Some interesting Old Town info

Roger Young

display sample collector
The following was also posted by me in the 'models' section, but as it fits into 'research and history' I decided to copy it here, as well. Hope it's of interest.

Here's a quick up-date, albeit still incomplete, on the numbers of Old Town 'display' models produced (for those who care about such things) in comparison to other manufacturers of the day. Those following the discussion above will know that Kennebec appears to have produced some 60 'miniature' or 'small' canoes between 1916 and 1926. It is speculated that Carleton may have made about 30 (but that is 'guesswork' on our part).

I have just completed a visual 'crawl' through the individual Old Town build records between serial #'s 30,000 and 90,000, covering the period roughly from January 1914 to the end of 1925. (I'm still working on the balance). So far, I have come across about 80 small canoes, described as either 'display' or 'sign' canoes. About half of these are of the 4' dimension; the balance vary (and I found this surprising) from 8', to 10' and even 12'. Until now, I did not know that Old Town made a 10' 'display' model, or that it shipped some of it's 12' canoes described as 'display' items. There are several of each, so it seems more than mere coincidence.

When finished, I hope to have a spread sheet with comprehensive details. My system is based upon a rapid visual scan, clicking through the files one at a time, but sometimes viewing as many as two, three or four files a second. Eyes do grow weary at times, and the mind gets numb (often my situation anyway), so I may have missed some. There could be a few more.

Interesting tid-bits jump out when doing a search like this. For instance, I found 4 kayaks, built between 1924 and 1925: three 10 footers (ser. #'s 82096, 87669 and 87666) along with a 12', # 85104. I found a 16' torpedo, #61768. There could be others; these just jumped off the pages. I found several Carleton model canoes built with Old Town serial #'s. And, for those keen on knowing more about dinghy production, I found roughly 450 9' dinghies built in this period, along with 375, or so, 11-1/2' dinghies. There were also about a dozen 10' dinghies, and a handful of 7-1/2' and 8' styles.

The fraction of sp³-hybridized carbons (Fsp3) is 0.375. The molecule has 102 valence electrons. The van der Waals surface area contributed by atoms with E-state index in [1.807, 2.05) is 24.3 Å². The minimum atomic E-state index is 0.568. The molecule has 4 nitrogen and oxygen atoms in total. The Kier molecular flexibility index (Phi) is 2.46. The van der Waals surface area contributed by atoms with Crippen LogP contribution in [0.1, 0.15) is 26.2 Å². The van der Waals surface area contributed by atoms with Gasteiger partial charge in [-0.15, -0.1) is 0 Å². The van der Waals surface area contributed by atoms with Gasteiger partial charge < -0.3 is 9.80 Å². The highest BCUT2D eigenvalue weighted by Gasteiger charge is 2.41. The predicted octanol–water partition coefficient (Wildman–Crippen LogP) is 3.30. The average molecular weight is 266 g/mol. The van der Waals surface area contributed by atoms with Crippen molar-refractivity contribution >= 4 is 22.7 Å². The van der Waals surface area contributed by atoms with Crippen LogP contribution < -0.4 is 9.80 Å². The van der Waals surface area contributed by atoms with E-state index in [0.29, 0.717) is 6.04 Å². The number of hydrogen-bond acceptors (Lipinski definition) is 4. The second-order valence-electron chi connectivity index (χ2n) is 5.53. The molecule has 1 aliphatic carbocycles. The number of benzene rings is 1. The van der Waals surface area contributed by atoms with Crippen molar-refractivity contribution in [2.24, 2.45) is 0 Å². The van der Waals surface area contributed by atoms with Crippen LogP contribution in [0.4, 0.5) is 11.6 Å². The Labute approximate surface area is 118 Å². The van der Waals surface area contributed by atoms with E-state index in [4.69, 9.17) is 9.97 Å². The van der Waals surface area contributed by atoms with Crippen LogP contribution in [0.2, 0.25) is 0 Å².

As these roughly 60,000 records flashed by, I could not help but form some impressions from the repetitive words being seen. I was surprised at the number of 25' and 34' War canoes, along with the seemingly quite common 'square stern' models. More, perhaps, than I would have expected when starting out. What were the most common styles of canoe seen? I'd have to say "HW", "CR", "Ideal", "Otca", with some "Guide", "Livery", "50#" and "Special" trailing them, and a sprinkling of "Yankee" and others. But, that's only an overall impression; I did not keep track of the numbers; it was all I could do to get what I did.

More to follow.

Anyone wishing to add comments or thoughts to this 'project' is most welcome to join in.
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war canoes

Hello Roger, I love that kind of research. So how many of those 25 to 34 ft war canoes would you estimate? Have to say, they are fascinating if not just beautiful.
Very difficult at this point to give you much more than a guess based on my fading recollection.

As you will see from the above, I was basically going through cd's of the OT build cards looking for references to 'display' models, and tracking those in order to build a data base. That detailed info is noted in the Forum chat on "models". On the way through, I couldn't help noticing some other features, this being my first exposure in any depth to OT history. I kept count, for a while, of dinghies, and was pleasantly surprised at the number actually turned out. Other items 'jumped' off the page. My impression was that the number of war canoes was fairly substantial. If I had to guess, I would say likely a few hundred were made, counting both lengths, 25' and 34'. OT would often build 4, 6, maybe 10 in quick succession; then several more some months later. They were a fairly standard item at large canoe clubs and summer camps, from what I noted.